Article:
Hartford's Star Shuttle has turned into a goodwill ambassador for the city
April 28, 2009
I boarded the Star Shuttle at 12:36 p.m. at Stop 11 on the corner of Church and Main streets on a recent Friday after a six-minute wait. There were two other passengers aboard: an elderly man with crutches; and a neatly dressed middle-aged woman who quietly gazed out the bus windows.
The Star Shuttle was launched in September, 2005, just three months after the grand opening of the Connecticut Convention Center the previous June. With 15 stops along its loop, the idea was to provide free transportation to most of downtown's restaurants, and all of its hotels.
The Star Shuttle also passes by the Wadsworth Atheneum Museum of Art, the Ancient Burying Ground, the XL Center, Capital Community College and the UCONN School of Business.
As we made our way back toward the Marriott, the man with crutches got out at the corner of Columbus and State. That left just the three of us.
"I enjoy it very much," said driver Dan Zimowski after we arrived back at the Marriott. "Sometimes you get all local business people, other times you get the tourists."
"I'm a tourist," volunteered Lee Taylor.
Taylor and her husband, an economist working for the Kingdom of Bahrain, were in town for a couple of days for a conference at UCONN to try to figure out how to fix the financial mess the world is in. The couple was from London, but had been living in Bahrain about a year, and had arrived in Hartford the previous night.
Taylor had the day to sightsee, and she began by making the loop with Zimowski to get the lay of the land. It was true what David Lee, general manager of CTTransit had told me — Star Shuttle bus drivers are tour guides.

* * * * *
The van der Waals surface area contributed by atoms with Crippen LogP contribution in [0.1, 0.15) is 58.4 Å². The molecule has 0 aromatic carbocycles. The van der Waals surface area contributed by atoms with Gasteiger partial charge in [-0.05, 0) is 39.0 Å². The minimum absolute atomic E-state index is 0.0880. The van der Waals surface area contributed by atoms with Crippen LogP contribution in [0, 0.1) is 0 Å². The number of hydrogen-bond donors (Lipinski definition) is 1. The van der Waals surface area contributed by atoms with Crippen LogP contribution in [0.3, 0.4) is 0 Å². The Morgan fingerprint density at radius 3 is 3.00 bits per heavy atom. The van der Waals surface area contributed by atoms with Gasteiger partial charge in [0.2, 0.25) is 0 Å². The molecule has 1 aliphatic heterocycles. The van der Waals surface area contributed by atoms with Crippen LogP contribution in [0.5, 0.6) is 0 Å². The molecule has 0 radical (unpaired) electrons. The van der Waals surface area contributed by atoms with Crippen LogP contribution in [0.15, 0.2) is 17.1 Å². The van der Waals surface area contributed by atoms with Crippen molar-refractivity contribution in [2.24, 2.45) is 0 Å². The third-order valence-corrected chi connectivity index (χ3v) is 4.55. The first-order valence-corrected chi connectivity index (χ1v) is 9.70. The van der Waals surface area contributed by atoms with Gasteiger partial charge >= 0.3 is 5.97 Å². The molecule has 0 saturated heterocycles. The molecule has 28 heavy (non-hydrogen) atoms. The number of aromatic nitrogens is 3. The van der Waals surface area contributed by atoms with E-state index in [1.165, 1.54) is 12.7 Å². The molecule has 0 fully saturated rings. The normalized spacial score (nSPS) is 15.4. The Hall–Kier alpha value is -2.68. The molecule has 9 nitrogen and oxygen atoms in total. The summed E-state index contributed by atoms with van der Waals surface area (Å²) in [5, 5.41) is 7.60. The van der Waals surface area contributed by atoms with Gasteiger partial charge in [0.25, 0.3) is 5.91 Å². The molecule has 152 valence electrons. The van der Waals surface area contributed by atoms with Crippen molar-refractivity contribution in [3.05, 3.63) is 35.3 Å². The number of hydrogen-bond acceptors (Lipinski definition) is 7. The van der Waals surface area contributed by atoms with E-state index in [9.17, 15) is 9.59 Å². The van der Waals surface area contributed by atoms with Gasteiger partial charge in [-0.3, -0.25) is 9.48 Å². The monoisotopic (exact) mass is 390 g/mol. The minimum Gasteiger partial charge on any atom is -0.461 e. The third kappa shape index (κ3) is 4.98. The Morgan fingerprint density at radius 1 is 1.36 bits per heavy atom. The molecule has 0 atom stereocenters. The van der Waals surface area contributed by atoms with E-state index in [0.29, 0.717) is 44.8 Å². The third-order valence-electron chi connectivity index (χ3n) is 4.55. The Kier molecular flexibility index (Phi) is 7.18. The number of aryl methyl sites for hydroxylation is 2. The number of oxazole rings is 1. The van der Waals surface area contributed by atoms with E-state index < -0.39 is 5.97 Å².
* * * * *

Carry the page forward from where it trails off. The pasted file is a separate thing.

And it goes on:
"We made a real effort when this project began to educate drivers who choose to work the shuttle about downtown Hartford," said Lee.
The Star Shuttle averages between 175 and 200 riders on an average weekday when there are no big events. The all-time record for riders in one day — 3,597 — was set last July 5 during the annual convention of the Islamic Circle of North America. But Zimowski says on any Saturday night it's standing-room only.
"Sometimes you get 70 people on the bus," he said.
Dressed in Ralph Kramden shorts and sporting a goatee, Zimowski is a good ambassador for Hartford. Firing up the engine, he asks Taylor if she has decided where she wants to go first.
"Yes, I'm going to stop at the next one, the Atheneum," answers Taylor.
She tells me Hartford is "very neat and small."
"I didn't expect it to be so small," she says. "It's very good. It's got all the historical things. The layout of the town is very well organized, so you can pick the places you want to go."
The Star Shuttle costs about $500,000 a year to operate, an expense covered by the Connecticut Department of Transportation. CDOT spends about $100 million annually to operate bus systems around the state, although the Star Shuttle is the only one that's free.
"We do it really for the public relations benefit," says Michael Sanders, transit administrator for CDOT. "It's really done to support the city."
As long as local businesses are appreciative and the shuttle is giving people a better impression of Hartford, Sanders says it's doing its job.
"That's not to say that if we ran empty buses all day long we would run it forever," he adds.